Cardinals Trump Braves in Heyward/Miller Swap

Finally.

Finally a trade with a little bit of substance and intrigue. In the first semi-major trade transaction of the 2014-’15 offseason, the Braves have traded right-fielder Jason Heyward, as well as RHP Jordan Walden, to the Cardinals for RHP Shelby Miller and minor league pitcher Tyrell Jenkins, St. Louis’s 1st round pick in the 2010 Rule-4 draft.

Trading Heyward — who has only one year remaining before becoming a free agent — makes sense for Atlanta, especially if they didn’t expect to re-sign him following the season. By acquiring Shelby Miller and a 22 year-old lottery ticket, clearly new GM John Hart valued getting something in return instead of waiting on a compensatory 1st round pick after the year.

Miller, another former 1st round pick of the Cardinals, started out like gangbusters in 2012, posting a 1.32 ERA in 13.2 innings mostly in relief. He followed that with a strong 2013 campaign, stretching a 3.06 ERA (3.73 xFIP) over 173.1 IP — including a solid 23.4 K% and decent 7.9% BB rate — before mysteriously vanishing during the postseason. Though he was carried on their 25-man roster through the World Series, Shelby Miller threw only 1.0 inning during the entirety of the playoffs, leaving many wondering if he merely had a dead arm, or if it was something more serious.

Then last year happened. In spite of increasing his workload to 183 innings, Miller’s peripherals dropped off significantly: His strikeout rate fell to a pedestrian 16.6% and walk rate jumped up to 9.6%, resulting in a still-okay 3.74 ERA that appears lucky given his xFIP was about three-fourths of a run higher (4.47).

So he’s not the same pitcher he once was, certainly not anywhere near the top-20-ish prospect he was when he came into the league. That the Cardinals were willing to trade four years of his club control for only one of Heyward’s should tell you something, even if they intend on extending Heyward well into his free agency years. We have to view this trade for what it is right now, rather than a future decision.

Due to the untimely, tragic death of top prospect Oscar Tavares, St. Louis were in the market for a right fielder. Through netting Jason Heyward, I’m not sure they could have done a lot better.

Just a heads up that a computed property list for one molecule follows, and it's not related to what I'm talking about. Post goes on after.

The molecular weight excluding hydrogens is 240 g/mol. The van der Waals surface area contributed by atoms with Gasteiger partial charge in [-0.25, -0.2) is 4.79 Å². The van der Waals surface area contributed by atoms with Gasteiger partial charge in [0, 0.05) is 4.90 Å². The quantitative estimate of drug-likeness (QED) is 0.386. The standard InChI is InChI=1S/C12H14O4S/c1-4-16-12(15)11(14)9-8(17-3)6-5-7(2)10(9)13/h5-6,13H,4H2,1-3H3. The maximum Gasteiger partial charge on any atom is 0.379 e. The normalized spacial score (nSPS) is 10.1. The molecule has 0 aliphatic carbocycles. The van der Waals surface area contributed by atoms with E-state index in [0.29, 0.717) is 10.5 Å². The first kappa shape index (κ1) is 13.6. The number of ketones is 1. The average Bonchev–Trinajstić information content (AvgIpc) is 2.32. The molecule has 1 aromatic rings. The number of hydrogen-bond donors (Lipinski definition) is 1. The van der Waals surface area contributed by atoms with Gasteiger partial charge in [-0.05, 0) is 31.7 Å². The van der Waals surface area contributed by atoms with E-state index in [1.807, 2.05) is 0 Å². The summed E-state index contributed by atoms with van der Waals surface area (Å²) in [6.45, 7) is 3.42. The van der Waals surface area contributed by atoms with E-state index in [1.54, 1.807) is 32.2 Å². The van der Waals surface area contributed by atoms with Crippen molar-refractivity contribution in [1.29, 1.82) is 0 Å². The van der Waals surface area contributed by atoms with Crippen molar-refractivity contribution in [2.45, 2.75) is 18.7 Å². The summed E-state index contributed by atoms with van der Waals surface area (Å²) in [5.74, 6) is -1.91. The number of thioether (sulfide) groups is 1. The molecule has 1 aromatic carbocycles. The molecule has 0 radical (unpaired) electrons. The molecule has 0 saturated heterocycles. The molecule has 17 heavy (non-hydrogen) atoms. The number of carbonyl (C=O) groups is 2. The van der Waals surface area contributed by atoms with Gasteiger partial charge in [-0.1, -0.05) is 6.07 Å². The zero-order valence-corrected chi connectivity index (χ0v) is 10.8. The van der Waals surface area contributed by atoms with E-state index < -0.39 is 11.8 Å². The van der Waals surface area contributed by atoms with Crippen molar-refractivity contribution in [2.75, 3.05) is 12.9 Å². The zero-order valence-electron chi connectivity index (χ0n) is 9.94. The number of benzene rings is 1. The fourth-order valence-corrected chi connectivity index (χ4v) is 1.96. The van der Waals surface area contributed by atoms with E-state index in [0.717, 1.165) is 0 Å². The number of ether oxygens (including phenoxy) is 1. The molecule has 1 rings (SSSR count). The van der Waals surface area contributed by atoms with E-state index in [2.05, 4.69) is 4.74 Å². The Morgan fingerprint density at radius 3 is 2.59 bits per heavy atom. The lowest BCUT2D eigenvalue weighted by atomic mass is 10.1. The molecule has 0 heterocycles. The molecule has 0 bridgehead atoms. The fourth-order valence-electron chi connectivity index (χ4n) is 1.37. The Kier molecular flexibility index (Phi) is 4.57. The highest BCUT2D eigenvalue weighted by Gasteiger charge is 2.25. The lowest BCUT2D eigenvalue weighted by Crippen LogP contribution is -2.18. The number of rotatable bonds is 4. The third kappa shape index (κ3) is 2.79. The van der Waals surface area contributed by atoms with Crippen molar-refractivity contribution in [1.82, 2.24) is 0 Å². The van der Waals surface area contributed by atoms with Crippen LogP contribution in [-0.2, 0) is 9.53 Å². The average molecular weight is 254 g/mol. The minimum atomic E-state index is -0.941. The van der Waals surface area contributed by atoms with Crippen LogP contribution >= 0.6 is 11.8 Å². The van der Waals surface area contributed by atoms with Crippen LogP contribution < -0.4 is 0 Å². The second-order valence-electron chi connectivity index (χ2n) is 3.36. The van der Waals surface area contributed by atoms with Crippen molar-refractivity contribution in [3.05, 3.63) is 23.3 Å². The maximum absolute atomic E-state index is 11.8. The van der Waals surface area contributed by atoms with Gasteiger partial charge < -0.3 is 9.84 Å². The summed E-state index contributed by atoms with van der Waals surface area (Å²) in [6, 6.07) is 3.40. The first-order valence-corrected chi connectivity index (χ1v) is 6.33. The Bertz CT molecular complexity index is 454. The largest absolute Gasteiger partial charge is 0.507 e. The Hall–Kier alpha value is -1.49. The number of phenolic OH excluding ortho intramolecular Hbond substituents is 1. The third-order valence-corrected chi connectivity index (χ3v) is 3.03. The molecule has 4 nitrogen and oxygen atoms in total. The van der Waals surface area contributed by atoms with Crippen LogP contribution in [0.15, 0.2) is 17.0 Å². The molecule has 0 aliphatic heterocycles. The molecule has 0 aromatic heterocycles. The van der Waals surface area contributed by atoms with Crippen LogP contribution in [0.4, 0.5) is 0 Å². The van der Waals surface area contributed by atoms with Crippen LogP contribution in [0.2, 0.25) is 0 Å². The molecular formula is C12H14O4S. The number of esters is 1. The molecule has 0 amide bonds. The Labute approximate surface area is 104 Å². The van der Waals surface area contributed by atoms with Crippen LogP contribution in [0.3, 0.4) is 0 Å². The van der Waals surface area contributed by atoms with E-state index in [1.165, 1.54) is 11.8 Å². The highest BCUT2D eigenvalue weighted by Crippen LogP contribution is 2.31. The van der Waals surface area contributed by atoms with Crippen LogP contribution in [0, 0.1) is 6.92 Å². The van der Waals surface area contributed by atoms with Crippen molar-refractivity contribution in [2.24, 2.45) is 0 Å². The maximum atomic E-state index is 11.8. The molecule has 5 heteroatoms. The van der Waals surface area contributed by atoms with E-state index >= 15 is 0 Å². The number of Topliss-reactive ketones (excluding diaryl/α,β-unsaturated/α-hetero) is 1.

Heyward gets flack because his power tool has yet to translate at the major league level, but don’t let that fool you: He’s easily one of the elite outfielders in baseball. In nearly 3,000 big league plate appearances, Heyward has produced a respectable .262/.351/.429 (117 wRC+) slash line, which is made more impressive by the fact that he’s one of the game’s best defensive corner outfielders. He’s missed 129 games over five full years in the league, but it hasn’t stopped him from generating +21.4 Wins Above Replacement according to FanGraphs, which ranks 18th in MLB among position players since 2010, 6th among full-time outfielders.

Now, I think it would be inaccurate to say the Braves totally whiffed on this one. There’s a chance Shelby Miller recaptures his old form and becomes a mainstay in the front-half Atlanta’s rotation over the next four years; maybe Jason Heyward was destined for free agency all along and it didn’t matter whether he’s with the Braves or Cardinals.

Realistically, though, there’s a far better chance Atlanta just exhausted its best trade chip this offseason — an All Star-caliber outfielder with MVP potential — on a low-#3, high-#4 starter. It’s conceivable that Jason Heyward produces more value in 2015 than Shelby Miller will over the next four seasons, whether it’s due to a greater arm injury or mere ineffectiveness. Until Miller proves his arm still works, he is little more than a good name attached to former promise.

4-win outfielders don’t grow on trees, but by selling low on Heyward that’s exactly what the Braves are trying to convince the baseball world.

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